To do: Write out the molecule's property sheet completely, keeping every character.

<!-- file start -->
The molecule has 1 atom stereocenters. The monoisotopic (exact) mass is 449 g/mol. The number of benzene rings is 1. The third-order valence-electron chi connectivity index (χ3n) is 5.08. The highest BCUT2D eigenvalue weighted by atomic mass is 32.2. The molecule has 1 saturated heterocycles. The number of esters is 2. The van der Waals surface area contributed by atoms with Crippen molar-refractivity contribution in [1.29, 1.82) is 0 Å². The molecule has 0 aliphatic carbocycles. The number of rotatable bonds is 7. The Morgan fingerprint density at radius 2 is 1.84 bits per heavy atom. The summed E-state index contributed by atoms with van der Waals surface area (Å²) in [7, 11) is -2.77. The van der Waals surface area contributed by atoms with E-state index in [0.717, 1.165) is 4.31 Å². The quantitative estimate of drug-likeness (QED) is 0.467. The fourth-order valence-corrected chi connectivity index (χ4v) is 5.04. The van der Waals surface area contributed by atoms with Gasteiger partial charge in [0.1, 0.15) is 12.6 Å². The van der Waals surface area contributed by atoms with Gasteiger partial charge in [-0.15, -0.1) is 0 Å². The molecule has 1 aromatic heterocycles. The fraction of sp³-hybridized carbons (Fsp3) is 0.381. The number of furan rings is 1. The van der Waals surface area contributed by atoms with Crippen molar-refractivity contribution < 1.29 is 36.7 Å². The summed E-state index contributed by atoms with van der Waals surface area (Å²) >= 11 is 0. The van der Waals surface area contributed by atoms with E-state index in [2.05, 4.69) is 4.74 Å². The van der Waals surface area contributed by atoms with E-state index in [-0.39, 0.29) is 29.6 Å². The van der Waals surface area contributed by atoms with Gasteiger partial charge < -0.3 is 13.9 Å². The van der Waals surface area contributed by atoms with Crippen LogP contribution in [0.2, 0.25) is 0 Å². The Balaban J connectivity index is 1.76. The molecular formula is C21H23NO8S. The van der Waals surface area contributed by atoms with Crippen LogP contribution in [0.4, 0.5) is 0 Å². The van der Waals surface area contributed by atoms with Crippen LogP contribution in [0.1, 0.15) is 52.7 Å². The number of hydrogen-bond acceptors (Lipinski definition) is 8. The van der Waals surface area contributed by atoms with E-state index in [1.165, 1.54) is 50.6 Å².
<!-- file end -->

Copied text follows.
The molecule has 1 atom stereocenters. The monoisotopic (exact) mass is 449 g/mol. The number of benzene rings is 1. The third-order valence-electron chi connectivity index (χ3n) is 5.08. The highest BCUT2D eigenvalue weighted by atomic mass is 32.2. The molecule has 1 saturated heterocycles. The number of esters is 2. The van der Waals surface area contributed by atoms with Crippen molar-refractivity contribution in [1.29, 1.82) is 0 Å². The molecule has 0 aliphatic carbocycles. The number of rotatable bonds is 7. The Morgan fingerprint density at radius 2 is 1.84 bits per heavy atom. The summed E-state index contributed by atoms with van der Waals surface area (Å²) in [7, 11) is -2.77. The van der Waals surface area contributed by atoms with E-state index in [0.717, 1.165) is 4.31 Å². The quantitative estimate of drug-likeness (QED) is 0.467. The fourth-order valence-corrected chi connectivity index (χ4v) is 5.04. The van der Waals surface area contributed by atoms with Gasteiger partial charge in [0.1, 0.15) is 12.6 Å². The van der Waals surface area contributed by atoms with Gasteiger partial charge in [-0.15, -0.1) is 0 Å². The molecule has 1 aromatic heterocycles. The fraction of sp³-hybridized carbons (Fsp3) is 0.381. The number of furan rings is 1. The van der Waals surface area contributed by atoms with Crippen molar-refractivity contribution < 1.29 is 36.7 Å². The summed E-state index contributed by atoms with van der Waals surface area (Å²) >= 11 is 0. The van der Waals surface area contributed by atoms with E-state index in [2.05, 4.69) is 4.74 Å². The van der Waals surface area contributed by atoms with E-state index in [-0.39, 0.29) is 29.6 Å². The van der Waals surface area contributed by atoms with Gasteiger partial charge < -0.3 is 13.9 Å². The van der Waals surface area contributed by atoms with Crippen LogP contribution in [0.2, 0.25) is 0 Å². The Balaban J connectivity index is 1.76. The molecular formula is C21H23NO8S. The van der Waals surface area contributed by atoms with Crippen LogP contribution in [0.4, 0.5) is 0 Å². The van der Waals surface area contributed by atoms with Crippen LogP contribution in [0.1, 0.15) is 52.7 Å². The number of hydrogen-bond acceptors (Lipinski definition) is 8. The van der Waals surface area contributed by atoms with E-state index in [1.165, 1.54) is 50.6 Å².